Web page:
To develop short forms of parent-rated mania and depression scales, evaluating their reliability, content coverage, criterion validity, and diagnostic accuracy. Caregivers completed the Parent General Behavior Inventory about their youth 5–18 years of age seeking outpatient mental health services at either an academic medical clinic (n = 617) or urban community mental health center (n = 530), along with other rating scales. Families also completed a semistructured Kiddie Schedule for Affective Disorders and Schizophrenia interview, with the rating scales masked during diagnosis. Ten-item short forms and projections of their psychometrics (vs. the full-length 46-item Depression and 28-item Hypomanic/Biphasic scales) were built in the academic sample and then externally cross-validated in the community sample. The mania and two depression short forms maintained high reliability (αs > .87 across both samples); high correlations with the full-length scales (rs> .93); excellent convergent and discriminant validity with mood, behavior, and demographic criteria; and diagnostic accuracy undiminished compared to using the full-length scales. Present analyses developed and externally cross-validated 10-item short forms that maintain high reliability and content coverage and show strong criterion validity and diagnostic accuracy—even when used in an independent sample with markedly different demographics and referral patterns. The short forms appear useful in clinical applications, including screening and initial evaluation, as well as in research settings, where they offer an inexpensive quantitative score. Future work should further evaluate sensitivity to treatment effects. The short forms are available in more than a dozen translations.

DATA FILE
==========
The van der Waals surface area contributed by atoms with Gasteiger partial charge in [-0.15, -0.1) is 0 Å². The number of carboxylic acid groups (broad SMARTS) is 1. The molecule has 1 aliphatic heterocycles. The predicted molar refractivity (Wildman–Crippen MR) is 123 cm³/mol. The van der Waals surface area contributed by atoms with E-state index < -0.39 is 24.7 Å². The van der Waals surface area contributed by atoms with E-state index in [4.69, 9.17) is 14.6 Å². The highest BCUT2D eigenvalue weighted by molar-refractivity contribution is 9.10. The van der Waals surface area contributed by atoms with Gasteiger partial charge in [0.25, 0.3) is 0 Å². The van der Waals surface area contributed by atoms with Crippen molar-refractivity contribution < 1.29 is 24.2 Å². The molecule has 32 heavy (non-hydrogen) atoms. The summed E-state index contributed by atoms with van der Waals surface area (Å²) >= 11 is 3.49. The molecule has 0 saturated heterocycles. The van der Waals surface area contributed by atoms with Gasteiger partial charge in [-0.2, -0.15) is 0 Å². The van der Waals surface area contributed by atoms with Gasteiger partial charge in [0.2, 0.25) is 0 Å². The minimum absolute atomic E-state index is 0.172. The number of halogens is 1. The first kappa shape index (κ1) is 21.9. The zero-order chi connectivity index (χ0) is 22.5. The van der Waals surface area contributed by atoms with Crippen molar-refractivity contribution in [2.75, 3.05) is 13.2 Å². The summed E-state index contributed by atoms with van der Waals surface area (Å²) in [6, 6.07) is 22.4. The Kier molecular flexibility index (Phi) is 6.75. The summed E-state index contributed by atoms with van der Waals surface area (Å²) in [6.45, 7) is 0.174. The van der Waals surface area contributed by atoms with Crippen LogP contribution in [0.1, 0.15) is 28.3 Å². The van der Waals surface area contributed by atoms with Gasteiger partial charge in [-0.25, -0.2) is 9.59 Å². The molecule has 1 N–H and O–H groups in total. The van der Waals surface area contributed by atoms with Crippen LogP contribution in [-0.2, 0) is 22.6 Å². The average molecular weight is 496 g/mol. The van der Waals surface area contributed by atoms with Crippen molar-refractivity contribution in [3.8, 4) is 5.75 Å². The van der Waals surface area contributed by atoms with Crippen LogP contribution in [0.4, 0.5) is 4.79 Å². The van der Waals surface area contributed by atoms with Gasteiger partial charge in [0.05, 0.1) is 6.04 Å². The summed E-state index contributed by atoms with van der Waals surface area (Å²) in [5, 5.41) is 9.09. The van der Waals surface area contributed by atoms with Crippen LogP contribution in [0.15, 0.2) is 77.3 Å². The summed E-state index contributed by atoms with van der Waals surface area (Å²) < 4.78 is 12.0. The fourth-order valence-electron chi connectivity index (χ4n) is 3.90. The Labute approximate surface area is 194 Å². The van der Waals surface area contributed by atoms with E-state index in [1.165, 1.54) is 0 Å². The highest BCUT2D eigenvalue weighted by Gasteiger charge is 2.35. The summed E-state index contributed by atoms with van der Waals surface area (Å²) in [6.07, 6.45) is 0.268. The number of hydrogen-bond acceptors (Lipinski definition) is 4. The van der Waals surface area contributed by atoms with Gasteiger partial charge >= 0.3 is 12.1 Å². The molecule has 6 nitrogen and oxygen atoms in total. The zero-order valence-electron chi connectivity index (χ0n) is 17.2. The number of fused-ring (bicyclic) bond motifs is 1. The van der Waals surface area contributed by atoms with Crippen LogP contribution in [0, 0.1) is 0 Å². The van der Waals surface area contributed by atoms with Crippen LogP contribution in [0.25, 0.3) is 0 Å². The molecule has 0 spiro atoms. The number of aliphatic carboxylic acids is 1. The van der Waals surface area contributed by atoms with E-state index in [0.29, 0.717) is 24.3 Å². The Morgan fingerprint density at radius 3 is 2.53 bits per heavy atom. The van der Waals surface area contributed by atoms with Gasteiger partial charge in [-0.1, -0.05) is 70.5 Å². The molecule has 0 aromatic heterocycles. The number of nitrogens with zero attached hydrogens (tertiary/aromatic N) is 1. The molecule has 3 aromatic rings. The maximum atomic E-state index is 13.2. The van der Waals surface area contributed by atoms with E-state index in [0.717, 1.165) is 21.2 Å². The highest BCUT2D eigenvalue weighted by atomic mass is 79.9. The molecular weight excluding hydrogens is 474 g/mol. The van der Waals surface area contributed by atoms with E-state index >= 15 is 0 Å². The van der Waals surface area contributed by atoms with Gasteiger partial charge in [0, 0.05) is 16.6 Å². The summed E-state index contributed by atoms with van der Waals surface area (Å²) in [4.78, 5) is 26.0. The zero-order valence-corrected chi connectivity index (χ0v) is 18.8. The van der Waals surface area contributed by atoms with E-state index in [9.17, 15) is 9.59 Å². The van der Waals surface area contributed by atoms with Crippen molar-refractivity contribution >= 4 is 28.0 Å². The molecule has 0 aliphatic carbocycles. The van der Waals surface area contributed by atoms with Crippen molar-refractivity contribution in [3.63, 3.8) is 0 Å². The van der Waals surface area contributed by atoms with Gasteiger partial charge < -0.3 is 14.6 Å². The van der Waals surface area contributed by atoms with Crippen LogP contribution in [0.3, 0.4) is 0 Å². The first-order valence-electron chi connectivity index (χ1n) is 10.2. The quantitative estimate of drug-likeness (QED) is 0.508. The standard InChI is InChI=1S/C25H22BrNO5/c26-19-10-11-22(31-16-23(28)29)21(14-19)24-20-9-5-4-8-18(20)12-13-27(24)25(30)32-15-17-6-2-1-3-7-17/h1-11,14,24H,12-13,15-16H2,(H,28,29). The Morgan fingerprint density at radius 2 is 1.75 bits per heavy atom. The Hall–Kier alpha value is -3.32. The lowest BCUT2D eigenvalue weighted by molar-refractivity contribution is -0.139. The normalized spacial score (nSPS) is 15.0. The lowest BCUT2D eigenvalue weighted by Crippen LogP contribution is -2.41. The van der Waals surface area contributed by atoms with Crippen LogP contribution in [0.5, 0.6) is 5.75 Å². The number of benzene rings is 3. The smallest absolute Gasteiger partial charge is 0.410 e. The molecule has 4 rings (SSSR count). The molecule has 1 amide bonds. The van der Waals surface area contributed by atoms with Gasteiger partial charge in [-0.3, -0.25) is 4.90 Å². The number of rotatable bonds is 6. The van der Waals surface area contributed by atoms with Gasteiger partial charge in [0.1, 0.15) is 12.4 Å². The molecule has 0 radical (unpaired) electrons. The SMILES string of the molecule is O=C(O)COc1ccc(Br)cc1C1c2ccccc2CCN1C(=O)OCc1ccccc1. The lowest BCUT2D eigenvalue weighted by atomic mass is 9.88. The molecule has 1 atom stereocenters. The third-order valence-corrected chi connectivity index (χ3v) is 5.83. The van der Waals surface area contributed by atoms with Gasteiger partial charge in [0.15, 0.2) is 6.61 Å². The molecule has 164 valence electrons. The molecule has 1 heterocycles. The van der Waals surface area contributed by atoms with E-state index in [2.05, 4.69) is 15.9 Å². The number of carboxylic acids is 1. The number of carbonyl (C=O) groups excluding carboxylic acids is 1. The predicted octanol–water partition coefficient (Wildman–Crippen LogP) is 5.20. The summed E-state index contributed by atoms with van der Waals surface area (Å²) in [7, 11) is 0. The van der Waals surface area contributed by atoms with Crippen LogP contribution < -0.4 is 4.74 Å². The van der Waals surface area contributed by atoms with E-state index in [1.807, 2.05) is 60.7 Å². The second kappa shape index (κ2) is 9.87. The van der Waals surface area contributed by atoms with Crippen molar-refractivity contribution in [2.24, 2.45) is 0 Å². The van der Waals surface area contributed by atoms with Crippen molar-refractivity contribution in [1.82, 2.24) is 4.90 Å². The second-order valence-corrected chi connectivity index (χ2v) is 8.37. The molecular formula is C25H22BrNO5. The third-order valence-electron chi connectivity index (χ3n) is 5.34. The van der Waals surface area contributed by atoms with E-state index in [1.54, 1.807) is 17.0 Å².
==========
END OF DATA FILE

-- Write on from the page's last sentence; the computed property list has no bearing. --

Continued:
|Original language||English (US)|
|Number of pages||16|
|Journal||Journal of Clinical Child and Adolescent Psychology|
|State||Published - Mar 3 2020|
ASJC Scopus subject areas
- Developmental and Educational Psychology
- Clinical Psychology